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The Daily Cardinal Est. 1892
Tuesday, April 16, 2024

Hormone takes up fight against cancer

The Wisconsin Alumni Research Foundation (WARF) recently signed a license agreement with AhR Pharmaceuticals for exclusive rights to the development and use of ITE, a hormone that has the potential to treat some types of cancer and obesity.

The original intent of the experiments was to develop a cancer-fighting hormone. It was also discovered during testing that it has the potential to combat obesity as well.

This hormone affects many biological processes in the body including cell division and blood vessel formation. The failure of these processes often leads to obesity and cancer. ITE can help both regulate and control these processes.

ITE can fight both obesity and cancer because of the connections between the two diseases. Although cancer and obesity are different diseases with different effects, some types of cancer have origins and mechanisms in common with obesity.

In an email interview with AhR Chief Scientific Officer Jiasheng (Jason) Song, he explained why regulating cell division inhibits the development and spread of both these diseases.

“Once the cancer cells can no longer divide, the cancer will stop growing and may start dying,” said Song. “Similarly, if primitive fat cells (the precursor cells destined to become fat cells) are prevented from dividing, our body will have less supply for fat storage.”

ITE can also limit the formation of new blood vessels. All cells need blood to live, even cancer cells. The formation of extraneous blood vessels can facilitate the growth of cancer cells. If blood vessel growth is limited, harmful and infectious cells are less likely to thrive because of the lack of nutrients.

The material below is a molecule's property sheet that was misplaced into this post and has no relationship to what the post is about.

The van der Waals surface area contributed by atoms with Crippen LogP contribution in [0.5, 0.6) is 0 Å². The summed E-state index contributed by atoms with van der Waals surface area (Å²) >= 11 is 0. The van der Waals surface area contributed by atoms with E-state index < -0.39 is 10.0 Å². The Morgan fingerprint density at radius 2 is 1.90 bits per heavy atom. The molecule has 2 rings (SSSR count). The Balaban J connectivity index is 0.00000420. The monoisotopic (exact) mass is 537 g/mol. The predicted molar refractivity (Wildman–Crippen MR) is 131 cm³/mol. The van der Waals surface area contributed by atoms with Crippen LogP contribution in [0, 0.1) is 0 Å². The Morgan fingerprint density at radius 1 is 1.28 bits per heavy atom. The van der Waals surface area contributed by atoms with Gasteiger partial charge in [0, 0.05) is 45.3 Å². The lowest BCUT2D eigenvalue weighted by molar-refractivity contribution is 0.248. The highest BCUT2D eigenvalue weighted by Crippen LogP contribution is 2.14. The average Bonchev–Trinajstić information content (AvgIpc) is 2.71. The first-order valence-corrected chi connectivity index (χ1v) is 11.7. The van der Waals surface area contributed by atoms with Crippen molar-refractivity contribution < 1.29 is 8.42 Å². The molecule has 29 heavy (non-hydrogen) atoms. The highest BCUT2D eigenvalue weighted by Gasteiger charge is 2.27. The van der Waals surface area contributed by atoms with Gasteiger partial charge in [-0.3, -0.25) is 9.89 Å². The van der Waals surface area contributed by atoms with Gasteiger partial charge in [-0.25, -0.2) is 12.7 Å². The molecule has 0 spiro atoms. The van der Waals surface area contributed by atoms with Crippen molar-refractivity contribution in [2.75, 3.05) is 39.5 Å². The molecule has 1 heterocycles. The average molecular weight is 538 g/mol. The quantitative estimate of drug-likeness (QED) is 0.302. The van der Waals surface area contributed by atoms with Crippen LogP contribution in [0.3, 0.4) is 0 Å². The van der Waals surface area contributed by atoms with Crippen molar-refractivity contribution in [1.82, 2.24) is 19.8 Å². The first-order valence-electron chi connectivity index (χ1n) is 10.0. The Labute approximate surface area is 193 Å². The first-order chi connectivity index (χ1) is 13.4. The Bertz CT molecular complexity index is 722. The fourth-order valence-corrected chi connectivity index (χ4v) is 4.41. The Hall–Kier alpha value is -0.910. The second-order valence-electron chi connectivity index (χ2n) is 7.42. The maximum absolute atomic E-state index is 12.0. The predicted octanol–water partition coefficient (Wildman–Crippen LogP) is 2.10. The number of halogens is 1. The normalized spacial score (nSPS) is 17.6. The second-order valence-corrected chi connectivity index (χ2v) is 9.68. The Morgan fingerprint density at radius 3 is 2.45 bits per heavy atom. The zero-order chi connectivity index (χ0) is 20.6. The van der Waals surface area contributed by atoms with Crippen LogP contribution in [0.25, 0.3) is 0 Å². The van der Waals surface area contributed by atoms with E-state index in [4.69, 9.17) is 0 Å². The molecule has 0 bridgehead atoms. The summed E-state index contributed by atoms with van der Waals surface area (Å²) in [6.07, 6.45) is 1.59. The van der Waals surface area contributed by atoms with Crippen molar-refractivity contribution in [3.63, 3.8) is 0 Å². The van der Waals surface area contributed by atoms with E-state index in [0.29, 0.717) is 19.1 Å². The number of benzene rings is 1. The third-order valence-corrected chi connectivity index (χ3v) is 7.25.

“Cancers cannot grow beyond 1 to 2 millimeters in diameter without newly formed blood vessels to supply nutrients with oxygen and remove wastes,” said Song. “Similarly, fat tissue relies on newly formed blood vessels to support its survival and expansion.”

Although ITE has many effects that control both diseases, its functions are more effective against obesity. The two primary biological components in the growth of obesity are fat storage and brain signals.

Some obesity treatments can also contribute to the growth of cancer because they involve higher volumes of insulin, a hormone on which cancer cells thrive.

“All of the scenarios involve increased levels of insulin in obesity patients while certain cancer cells are extremely happy when plenty of insulin is available to them,” said Song.

The tests done to evaluate the effectiveness of ITE have only been performed on mice through xenografting, a process where human cancer cells are implanted in mice.

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Experiments show that ITE may be able to fight cancer of the prostate, liver, ovary, breast, lung and liver. These effects have only been confirmed on a very small-scale basis, and further experiments will need to be done in order to ascertain the effectiveness and safety of ITE if used to treat humans.

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